Posted by: Erin Concors, USAID Communications Advisor
The Kyiv Academic Puppet Theatre felt enchanted on a recent snowy night, with brightly lit clock towers, snow-covered gardens and whimsical statues of children. Instead of taking in a child’s play with puppets moved about by the hands of actors, however, I experienced stories of “puppets” and “actors” of a very different kind – human beings being trafficked for profit and their captors. The International Organization for Migration (IOM)’s Fifth Annual Combating Human Trafficking Awards Ceremony, supported by the U.S. Agency for International Development, was a sobering experience. The trafficking awards were held on Dec. 2, the International Day for the Abolition of Slavery, and were designed to draw attention to the problem of human trafficking, and to reward the courage and dedication of individuals and organizations who take action to combat it.
According to IOM, Ukraine is a country of origin, transit, and increasingly – a destination for trafficking in men, women and children. More than 110,000 Ukrainians have become victims of trafficking since 1991, and anywhere between 800,000 and several million people have been trafficked worldwide, said IOM Chief of Mission in Ukraine Manfred Profazi.
In the darkened theater, with Ukrainian and international government officials, NGO leaders and other attendees, I watched artists, dancers and musicians express their interpretations of the toll human trafficking takes on relationships and the human body. Most moving for me were the amazing sand pictures drawn by artist Kseniya Simonova, winner of the Ukraine’s Got Talent competition. They depicted women, men and children caught in trafficking; the darkness and pain of being trapped in such a situation; and the powerful force that government and NGOs can become in partnering to fight the problem.
U.S. Ambassador to Ukraine John F. Tefft and Andriy Olefirov, Director-General for Consular Services at Ukraine’s Ministry of Foreign Affairs, co-presented the first award For Bravery and Personal Contribution to Anatoliy Pysarevskyi, Second Secretary of the Consular Section of the Embassy of Ukraine, for his team’s work in freeing trafficking victims in Indonesia. The consular team responded rapidly to the plight of a 19-year-old Kyiv university student who thought she was applying for a “modeling” position but was in reality forced to work as a prostitute. The team’s courageous actions freed women from Ukraine, Russia, Uzbekistan and Moldova.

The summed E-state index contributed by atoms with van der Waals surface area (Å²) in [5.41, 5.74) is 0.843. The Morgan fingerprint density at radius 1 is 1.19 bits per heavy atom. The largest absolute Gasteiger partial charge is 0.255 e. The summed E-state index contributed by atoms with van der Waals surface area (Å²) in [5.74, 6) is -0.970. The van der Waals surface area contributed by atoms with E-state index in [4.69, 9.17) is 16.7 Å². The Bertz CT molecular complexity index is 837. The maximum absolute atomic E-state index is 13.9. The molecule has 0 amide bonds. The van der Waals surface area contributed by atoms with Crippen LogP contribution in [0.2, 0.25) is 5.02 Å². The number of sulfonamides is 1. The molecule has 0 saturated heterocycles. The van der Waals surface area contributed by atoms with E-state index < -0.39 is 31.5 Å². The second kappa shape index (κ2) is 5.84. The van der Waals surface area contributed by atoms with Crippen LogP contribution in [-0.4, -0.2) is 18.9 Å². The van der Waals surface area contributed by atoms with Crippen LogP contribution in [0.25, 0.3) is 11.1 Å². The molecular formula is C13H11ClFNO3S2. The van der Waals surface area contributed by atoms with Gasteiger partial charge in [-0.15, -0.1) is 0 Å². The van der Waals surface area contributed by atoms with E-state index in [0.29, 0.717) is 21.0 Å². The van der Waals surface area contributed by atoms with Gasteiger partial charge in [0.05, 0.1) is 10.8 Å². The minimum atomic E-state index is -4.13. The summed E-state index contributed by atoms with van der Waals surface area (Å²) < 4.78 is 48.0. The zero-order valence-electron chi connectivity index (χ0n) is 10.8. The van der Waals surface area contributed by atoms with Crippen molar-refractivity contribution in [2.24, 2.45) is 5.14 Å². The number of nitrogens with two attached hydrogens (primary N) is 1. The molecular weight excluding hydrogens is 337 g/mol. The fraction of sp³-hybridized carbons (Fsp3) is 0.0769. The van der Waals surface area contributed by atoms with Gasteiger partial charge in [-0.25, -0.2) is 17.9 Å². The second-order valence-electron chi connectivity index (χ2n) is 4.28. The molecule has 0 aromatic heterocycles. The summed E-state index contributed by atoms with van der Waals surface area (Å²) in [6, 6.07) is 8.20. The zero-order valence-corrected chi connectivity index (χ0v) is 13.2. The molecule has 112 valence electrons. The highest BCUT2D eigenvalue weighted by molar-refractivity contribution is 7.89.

New forms of human trafficking are on the rise in Ukraine, including labor exploitation and the illegal trade of human organs, Profazi said. Now not only young women and children are being trafficked, but also elderly women and men.
The U.S. Government has supported counter-trafficking for more than 10 years in Ukraine. Its programs focus on raising awareness; technical and material assistance to law enforcement and NGOs; and the reintegration of victims, including job training and job creation. In that time, 125 former victims have started 105 businesses in such areas as agriculture, construction, education and more. Through a network of 30 NGOs, a total of 2,670 trafficked persons were identified, received aid and counseling, and were reintegrated into society.